Colorado hospital: No vaccine, no organ transplant “in almost all situations”

Outraged state GOP Rep. Tim Geitner shared on Facebook Live that a woman he knows was been denied — for now — a kidney transplant surgery at University of Colorado Hospital because she is not vaccinated against COVID-19.

The Falcon Republican said Tuesday it was “incredibly frustrating, incredibly sad, incredibly disgusting,” and said the El Paso County woman seeking the transplant has a donor lined up.

UCHealth wouldn’t comment on any specific patient’s situation, but it did confirm that vaccination is a requirement for organ transplant patients “in almost all situations.” Hospital spokesman Dan Weaver said it’s common for transplant patients to be asked to meet a variety of conditions before, during and after surgery — and that predates the pandemic.


“For example,” Weaver wrote in an email to The Denver Post, “patients may be required to receive vaccinations including hepatitis B, MMR and others. Patients may also be required to avoid alcohol, stop smoking, or prove they will be able to continue taking their anti-rejection medications long after their transplant surgery. These requirements increase the likelihood that a transplant will be successful and the patient will avoid rejection.”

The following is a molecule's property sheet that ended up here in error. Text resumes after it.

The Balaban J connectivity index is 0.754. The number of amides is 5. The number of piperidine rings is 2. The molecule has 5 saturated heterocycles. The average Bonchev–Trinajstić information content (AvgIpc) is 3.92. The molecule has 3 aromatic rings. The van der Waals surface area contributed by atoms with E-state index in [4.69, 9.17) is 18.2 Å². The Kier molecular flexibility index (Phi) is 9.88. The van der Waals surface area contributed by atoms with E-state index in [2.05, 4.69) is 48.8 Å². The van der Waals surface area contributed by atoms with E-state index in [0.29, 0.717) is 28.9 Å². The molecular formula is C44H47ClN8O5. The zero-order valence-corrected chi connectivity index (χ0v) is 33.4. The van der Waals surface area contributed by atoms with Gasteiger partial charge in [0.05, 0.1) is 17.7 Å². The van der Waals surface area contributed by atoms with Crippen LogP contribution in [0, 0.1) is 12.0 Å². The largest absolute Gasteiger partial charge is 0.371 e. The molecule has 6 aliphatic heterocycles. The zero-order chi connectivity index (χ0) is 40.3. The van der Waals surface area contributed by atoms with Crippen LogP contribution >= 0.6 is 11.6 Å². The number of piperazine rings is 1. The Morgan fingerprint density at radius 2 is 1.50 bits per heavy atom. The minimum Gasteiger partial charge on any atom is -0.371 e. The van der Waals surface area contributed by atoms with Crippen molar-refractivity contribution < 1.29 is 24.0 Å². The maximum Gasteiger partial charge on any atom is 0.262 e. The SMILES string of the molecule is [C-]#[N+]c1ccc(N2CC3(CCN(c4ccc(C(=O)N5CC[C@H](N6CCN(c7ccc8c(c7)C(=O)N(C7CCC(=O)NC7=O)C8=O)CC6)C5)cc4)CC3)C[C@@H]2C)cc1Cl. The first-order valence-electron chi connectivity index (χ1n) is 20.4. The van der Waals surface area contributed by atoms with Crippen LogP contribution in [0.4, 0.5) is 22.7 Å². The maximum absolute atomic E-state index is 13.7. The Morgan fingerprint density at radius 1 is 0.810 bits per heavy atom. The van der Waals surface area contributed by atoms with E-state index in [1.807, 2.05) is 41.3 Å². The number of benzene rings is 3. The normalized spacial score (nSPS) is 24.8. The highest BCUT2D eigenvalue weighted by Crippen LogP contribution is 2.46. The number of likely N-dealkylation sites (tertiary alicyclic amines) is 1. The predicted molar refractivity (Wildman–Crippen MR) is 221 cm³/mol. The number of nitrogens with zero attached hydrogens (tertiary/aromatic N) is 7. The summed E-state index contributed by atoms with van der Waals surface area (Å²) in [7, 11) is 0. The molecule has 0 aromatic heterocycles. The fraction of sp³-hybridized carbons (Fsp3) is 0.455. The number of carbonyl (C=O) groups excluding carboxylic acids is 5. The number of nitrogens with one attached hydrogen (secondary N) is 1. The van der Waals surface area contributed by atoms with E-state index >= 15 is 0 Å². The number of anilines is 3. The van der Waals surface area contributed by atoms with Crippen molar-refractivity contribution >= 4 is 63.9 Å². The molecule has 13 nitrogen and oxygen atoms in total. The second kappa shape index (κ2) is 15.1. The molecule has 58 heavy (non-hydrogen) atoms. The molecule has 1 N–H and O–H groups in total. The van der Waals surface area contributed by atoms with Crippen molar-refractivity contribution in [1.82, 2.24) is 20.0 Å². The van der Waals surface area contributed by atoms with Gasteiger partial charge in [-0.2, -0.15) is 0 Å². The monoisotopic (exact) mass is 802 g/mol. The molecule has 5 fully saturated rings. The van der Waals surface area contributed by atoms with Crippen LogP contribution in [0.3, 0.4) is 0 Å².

The letter Geitner shared states that the El Paso County patient will be removed from the hospital’s active transplant list if she does not get at least her first vaccine dose by late October.

Weaver added that transplant patients who are not vaccinated against COVID-19 face a much higher mortality rate — between 20% and 30%, he said, compared to under 2% among the general population for those who’ve tested positive for the virus.

The Denver Post reached out to four other hospital companies to ask whether they have comparable policies, but none had responded as of 4 p.m.

It is considered ethical for doctors to take into account a patient’s likelihood of survival in the allocation of transplant resources, according to the U.S. Department of Health and Human Services.

To UCHealth, that means keeping people alive, Weaver said.

“Patients who have received a transplanted organ are at significant risk from COVID-19,” he wrote. Should they become infected, they are at particularly high risk of severe illness, hospitalization and death. … A living donor could pass COVID-19 infection on to an organ recipient even if they initially test negative for the disease, putting the patient’s life at risk.”

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